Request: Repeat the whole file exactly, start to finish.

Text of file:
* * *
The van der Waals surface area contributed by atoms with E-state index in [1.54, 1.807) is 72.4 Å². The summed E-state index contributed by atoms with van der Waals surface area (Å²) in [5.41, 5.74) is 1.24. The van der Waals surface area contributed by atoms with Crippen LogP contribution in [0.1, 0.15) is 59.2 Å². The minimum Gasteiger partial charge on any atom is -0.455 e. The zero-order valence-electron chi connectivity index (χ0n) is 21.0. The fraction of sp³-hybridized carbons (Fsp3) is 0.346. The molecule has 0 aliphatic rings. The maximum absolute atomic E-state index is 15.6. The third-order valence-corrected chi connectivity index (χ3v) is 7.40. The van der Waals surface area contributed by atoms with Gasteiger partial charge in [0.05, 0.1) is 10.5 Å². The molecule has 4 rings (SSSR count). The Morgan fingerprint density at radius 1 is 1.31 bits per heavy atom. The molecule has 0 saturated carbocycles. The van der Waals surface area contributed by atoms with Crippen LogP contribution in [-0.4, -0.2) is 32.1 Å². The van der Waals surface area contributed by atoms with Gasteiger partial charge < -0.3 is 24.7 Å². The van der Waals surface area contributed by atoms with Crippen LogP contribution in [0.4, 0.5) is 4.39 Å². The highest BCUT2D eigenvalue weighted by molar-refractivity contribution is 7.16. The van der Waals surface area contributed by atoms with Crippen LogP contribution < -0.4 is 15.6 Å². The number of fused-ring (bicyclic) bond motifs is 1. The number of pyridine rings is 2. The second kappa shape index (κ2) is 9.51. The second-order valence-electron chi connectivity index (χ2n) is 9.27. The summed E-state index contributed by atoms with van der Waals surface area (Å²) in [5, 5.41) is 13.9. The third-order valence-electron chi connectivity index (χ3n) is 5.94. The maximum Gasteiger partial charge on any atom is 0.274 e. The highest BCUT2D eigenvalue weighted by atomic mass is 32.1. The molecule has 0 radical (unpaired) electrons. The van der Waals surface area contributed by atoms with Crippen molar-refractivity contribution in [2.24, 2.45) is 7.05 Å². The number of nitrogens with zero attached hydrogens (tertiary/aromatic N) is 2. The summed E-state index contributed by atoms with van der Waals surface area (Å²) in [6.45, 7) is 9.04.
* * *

The van der Waals surface area contributed by atoms with E-state index in [1.54, 1.807) is 72.4 Å². The summed E-state index contributed by atoms with van der Waals surface area (Å²) in [5.41, 5.74) is 1.24. The van der Waals surface area contributed by atoms with Crippen LogP contribution in [0.1, 0.15) is 59.2 Å². The minimum Gasteiger partial charge on any atom is -0.455 e. The zero-order valence-electron chi connectivity index (χ0n) is 21.0. The fraction of sp³-hybridized carbons (Fsp3) is 0.346. The molecule has 0 aliphatic rings. The maximum absolute atomic E-state index is 15.6. The third-order valence-corrected chi connectivity index (χ3v) is 7.40. The van der Waals surface area contributed by atoms with Gasteiger partial charge in [0.05, 0.1) is 10.5 Å². The molecule has 4 rings (SSSR count). The Morgan fingerprint density at radius 1 is 1.31 bits per heavy atom. The molecule has 0 saturated carbocycles. The van der Waals surface area contributed by atoms with Crippen LogP contribution in [-0.4, -0.2) is 32.1 Å². The van der Waals surface area contributed by atoms with Gasteiger partial charge < -0.3 is 24.7 Å². The van der Waals surface area contributed by atoms with Crippen LogP contribution in [0.4, 0.5) is 4.39 Å². The highest BCUT2D eigenvalue weighted by molar-refractivity contribution is 7.16. The van der Waals surface area contributed by atoms with Crippen LogP contribution < -0.4 is 15.6 Å². The number of fused-ring (bicyclic) bond motifs is 1. The number of pyridine rings is 2. The second kappa shape index (κ2) is 9.51. The second-order valence-electron chi connectivity index (χ2n) is 9.27. The summed E-state index contributed by atoms with van der Waals surface area (Å²) in [5, 5.41) is 13.9. The third-order valence-electron chi connectivity index (χ3n) is 5.94. The maximum Gasteiger partial charge on any atom is 0.274 e. The highest BCUT2D eigenvalue weighted by atomic mass is 32.1. The molecule has 0 radical (unpaired) electrons. The van der Waals surface area contributed by atoms with Crippen molar-refractivity contribution in [2.24, 2.45) is 7.05 Å². The number of nitrogens with zero attached hydrogens (tertiary/aromatic N) is 2. The summed E-state index contributed by atoms with van der Waals surface area (Å²) in [6.45, 7) is 9.04.